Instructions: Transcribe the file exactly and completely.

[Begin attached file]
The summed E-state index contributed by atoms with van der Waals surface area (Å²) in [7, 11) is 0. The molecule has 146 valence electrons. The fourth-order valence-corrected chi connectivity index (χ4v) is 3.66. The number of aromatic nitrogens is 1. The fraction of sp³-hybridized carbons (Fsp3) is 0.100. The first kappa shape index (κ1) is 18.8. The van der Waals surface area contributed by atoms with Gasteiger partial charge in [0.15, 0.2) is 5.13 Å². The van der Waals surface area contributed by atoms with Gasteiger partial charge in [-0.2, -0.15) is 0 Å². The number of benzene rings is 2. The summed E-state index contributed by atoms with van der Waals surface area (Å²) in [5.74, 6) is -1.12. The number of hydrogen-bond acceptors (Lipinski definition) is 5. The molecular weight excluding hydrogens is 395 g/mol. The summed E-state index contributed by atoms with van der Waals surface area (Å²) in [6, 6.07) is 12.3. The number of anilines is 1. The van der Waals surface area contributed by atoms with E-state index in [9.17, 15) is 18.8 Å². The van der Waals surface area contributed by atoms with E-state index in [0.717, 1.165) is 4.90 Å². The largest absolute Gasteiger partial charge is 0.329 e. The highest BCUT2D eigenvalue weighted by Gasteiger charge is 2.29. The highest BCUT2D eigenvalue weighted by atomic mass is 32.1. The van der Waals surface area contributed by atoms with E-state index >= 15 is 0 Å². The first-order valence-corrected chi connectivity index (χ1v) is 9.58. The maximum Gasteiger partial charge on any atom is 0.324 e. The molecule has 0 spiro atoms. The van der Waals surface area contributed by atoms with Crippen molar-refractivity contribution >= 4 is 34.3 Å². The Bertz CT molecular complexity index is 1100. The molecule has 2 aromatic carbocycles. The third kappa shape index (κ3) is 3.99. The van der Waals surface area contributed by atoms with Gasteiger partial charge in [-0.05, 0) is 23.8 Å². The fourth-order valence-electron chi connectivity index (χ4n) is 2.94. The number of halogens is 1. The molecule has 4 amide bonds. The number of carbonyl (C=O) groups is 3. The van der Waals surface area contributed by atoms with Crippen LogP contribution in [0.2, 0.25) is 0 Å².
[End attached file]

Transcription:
The summed E-state index contributed by atoms with van der Waals surface area (Å²) in [7, 11) is 0. The molecule has 146 valence electrons. The fourth-order valence-corrected chi connectivity index (χ4v) is 3.66. The number of aromatic nitrogens is 1. The fraction of sp³-hybridized carbons (Fsp3) is 0.100. The first kappa shape index (κ1) is 18.8. The van der Waals surface area contributed by atoms with Gasteiger partial charge in [0.15, 0.2) is 5.13 Å². The van der Waals surface area contributed by atoms with Gasteiger partial charge in [-0.2, -0.15) is 0 Å². The number of benzene rings is 2. The summed E-state index contributed by atoms with van der Waals surface area (Å²) in [5.74, 6) is -1.12. The number of hydrogen-bond acceptors (Lipinski definition) is 5. The molecular weight excluding hydrogens is 395 g/mol. The summed E-state index contributed by atoms with van der Waals surface area (Å²) in [6, 6.07) is 12.3. The number of anilines is 1. The van der Waals surface area contributed by atoms with E-state index in [9.17, 15) is 18.8 Å². The van der Waals surface area contributed by atoms with E-state index in [0.717, 1.165) is 4.90 Å². The largest absolute Gasteiger partial charge is 0.329 e. The highest BCUT2D eigenvalue weighted by Gasteiger charge is 2.29. The highest BCUT2D eigenvalue weighted by atomic mass is 32.1. The van der Waals surface area contributed by atoms with E-state index >= 15 is 0 Å². The first-order valence-corrected chi connectivity index (χ1v) is 9.58. The maximum Gasteiger partial charge on any atom is 0.324 e. The molecule has 0 spiro atoms. The van der Waals surface area contributed by atoms with Crippen molar-refractivity contribution >= 4 is 34.3 Å². The Bertz CT molecular complexity index is 1100. The molecule has 2 aromatic carbocycles. The third kappa shape index (κ3) is 3.99. The van der Waals surface area contributed by atoms with Gasteiger partial charge in [-0.05, 0) is 23.8 Å². The fourth-order valence-electron chi connectivity index (χ4n) is 2.94. The number of halogens is 1. The molecule has 4 amide bonds. The number of carbonyl (C=O) groups is 3. The van der Waals surface area contributed by atoms with Crippen LogP contribution in [0.2, 0.25) is 0 Å².